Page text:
fig doing there in the Forum, next to a grape vine and an olive? I am
sure that few persons, foreign or otherwise, see that tree, much less
ask about it, when they walk past the area of the Forum. And this
took me back to my own college years: looking for the philosophical
life and wondering whether it is worth living.

By the way, some guide books of ROME -- not of life – mention the
tree of the blue-eyed student as a modern descendant of the fabled
Ficus ruminalis in ancient accounts about the foundation of the City.
But for some reason I refrained from giving the class a kneejerk
explanation about the she-wolf and the twins, Romulus and Remus,
who were found under the same kind of tree way long ago. I
thought instead, later, about the sharp-sighted spontaneity of the
question and of such curiosity itself as an archaeological site for a
conversation on the origins of Rome, maybe even about the birth of
poetry, life, and history. Subjects literally too delicate to touch or
handle during a walking-tour class of the city.

Anyway, writing in 75 B.C., about 2,000 years before my freshman
oral examination question had made me stop to think about the
truth of things or school subjects whose very names I took for
granted, the historian Plutarch wrote the following phrase to
describe Julius Caesar’s assassination:  “For it is reported, that he had
three and twenty wounds upon his body, and various of the
conspirators did hurt themselves, striking one body with so many
blows.”  It is sobering not only to visualize, thanks to the exacting
historical text, the twenty-three wounds inflicted on the one body,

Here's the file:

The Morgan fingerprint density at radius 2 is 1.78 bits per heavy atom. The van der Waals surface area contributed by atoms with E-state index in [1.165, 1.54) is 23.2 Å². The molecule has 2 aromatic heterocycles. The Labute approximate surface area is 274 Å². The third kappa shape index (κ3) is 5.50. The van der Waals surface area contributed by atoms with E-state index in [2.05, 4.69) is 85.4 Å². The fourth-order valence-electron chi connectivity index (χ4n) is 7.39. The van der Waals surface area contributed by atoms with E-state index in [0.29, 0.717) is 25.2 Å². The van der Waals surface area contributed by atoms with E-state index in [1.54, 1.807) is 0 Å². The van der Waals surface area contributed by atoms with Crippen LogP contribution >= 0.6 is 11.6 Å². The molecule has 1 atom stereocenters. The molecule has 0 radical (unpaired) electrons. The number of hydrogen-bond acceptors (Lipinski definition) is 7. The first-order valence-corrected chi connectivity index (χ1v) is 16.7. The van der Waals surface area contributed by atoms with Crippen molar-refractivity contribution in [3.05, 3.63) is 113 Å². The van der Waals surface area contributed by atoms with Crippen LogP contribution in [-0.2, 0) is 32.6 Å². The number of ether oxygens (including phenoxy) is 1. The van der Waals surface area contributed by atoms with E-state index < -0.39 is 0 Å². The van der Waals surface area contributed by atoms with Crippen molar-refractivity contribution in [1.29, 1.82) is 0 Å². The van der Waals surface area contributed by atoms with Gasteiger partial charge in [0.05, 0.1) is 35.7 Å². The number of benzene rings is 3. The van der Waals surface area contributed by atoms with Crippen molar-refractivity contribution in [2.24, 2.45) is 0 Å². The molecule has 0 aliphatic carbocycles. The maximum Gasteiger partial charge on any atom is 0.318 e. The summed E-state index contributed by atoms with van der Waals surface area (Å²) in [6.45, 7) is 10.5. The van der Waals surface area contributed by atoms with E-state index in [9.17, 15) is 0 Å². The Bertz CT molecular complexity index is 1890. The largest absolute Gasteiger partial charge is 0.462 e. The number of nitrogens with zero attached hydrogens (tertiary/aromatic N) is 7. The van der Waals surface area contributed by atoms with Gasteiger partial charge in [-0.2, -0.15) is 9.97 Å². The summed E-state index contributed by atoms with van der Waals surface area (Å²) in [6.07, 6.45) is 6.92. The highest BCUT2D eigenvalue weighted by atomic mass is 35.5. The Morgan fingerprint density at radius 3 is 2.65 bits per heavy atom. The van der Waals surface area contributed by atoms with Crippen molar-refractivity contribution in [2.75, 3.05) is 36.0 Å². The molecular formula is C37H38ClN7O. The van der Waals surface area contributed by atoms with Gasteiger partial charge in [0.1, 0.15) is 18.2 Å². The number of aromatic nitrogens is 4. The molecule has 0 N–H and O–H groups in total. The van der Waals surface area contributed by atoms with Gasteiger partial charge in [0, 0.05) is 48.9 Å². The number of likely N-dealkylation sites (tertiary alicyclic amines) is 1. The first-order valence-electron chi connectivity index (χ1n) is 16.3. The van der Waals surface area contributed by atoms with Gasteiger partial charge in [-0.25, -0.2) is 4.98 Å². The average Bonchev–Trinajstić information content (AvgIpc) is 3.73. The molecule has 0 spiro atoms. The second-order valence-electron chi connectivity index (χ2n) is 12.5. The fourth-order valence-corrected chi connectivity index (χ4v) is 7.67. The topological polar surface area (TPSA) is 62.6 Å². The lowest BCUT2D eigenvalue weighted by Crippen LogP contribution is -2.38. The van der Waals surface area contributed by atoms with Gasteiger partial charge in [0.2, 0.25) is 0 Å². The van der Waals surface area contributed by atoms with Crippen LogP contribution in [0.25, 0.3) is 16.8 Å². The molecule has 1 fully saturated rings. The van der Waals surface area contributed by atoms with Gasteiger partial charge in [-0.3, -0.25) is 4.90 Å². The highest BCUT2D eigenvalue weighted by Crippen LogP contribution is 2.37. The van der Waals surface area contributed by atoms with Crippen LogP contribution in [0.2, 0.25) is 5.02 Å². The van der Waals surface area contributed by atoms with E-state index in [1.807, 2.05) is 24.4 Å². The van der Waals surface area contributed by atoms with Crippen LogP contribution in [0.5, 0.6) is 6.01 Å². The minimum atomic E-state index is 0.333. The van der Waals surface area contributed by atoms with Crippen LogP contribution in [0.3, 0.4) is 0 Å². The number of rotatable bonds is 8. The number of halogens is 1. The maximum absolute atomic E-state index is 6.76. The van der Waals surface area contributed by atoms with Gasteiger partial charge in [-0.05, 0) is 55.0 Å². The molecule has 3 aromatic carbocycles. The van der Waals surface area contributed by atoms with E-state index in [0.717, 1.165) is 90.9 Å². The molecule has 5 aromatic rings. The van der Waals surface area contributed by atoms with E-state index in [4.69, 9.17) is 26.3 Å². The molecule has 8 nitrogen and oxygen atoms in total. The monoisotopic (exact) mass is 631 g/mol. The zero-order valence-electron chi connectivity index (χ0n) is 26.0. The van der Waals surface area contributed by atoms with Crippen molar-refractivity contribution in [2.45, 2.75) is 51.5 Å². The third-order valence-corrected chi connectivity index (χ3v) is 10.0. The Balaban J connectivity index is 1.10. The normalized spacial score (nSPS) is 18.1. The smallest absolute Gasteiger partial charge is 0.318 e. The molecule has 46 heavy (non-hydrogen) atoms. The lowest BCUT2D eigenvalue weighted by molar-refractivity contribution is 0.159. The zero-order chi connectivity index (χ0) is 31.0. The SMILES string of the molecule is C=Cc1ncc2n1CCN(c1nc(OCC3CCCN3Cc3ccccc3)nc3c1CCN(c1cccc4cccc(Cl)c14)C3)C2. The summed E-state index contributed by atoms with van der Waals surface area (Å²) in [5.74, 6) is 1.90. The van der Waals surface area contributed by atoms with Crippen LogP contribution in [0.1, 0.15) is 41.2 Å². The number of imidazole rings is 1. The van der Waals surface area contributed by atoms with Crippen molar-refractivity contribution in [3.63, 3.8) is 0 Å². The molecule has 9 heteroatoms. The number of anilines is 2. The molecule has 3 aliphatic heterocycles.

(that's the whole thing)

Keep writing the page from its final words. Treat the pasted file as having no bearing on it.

but to feel that these same blows could in some way “strike” back
the murderers themselves. Though the phrase in Plutarch seems
simple and straightforward, it suggests a deeper level of meaning
usually more proper for the poet to explore! I even think the same
level or undercurrent of history – poetic history -- “struck” the wide-
eyed and bright American architecture student when he pointed the
group to the tree in the Forum. Perhaps the student suddenly felt in
the space the same type of emotional – or poetic -- displacement we
hear in Shakespeare’s  Julius Caesar, when Marc Antony delivers his
famous funeral oration from the podium we can still see today in the
archaeological site: “Bear with me,” he laments dumbfounded. “My
heart is in the coffin there with Caesar, and I must pause till it come
back to me.”

I would tell my student, great architecture can be designed from
such unexpected finds. That fig tree has deep roots.
Toroazul Painting and Fine Arts
    The Tree in the Roman Forum           
Plutei  of Trajan (2nd century A.D.)
11 "   x  17 "
Artists sketchbook
color pencil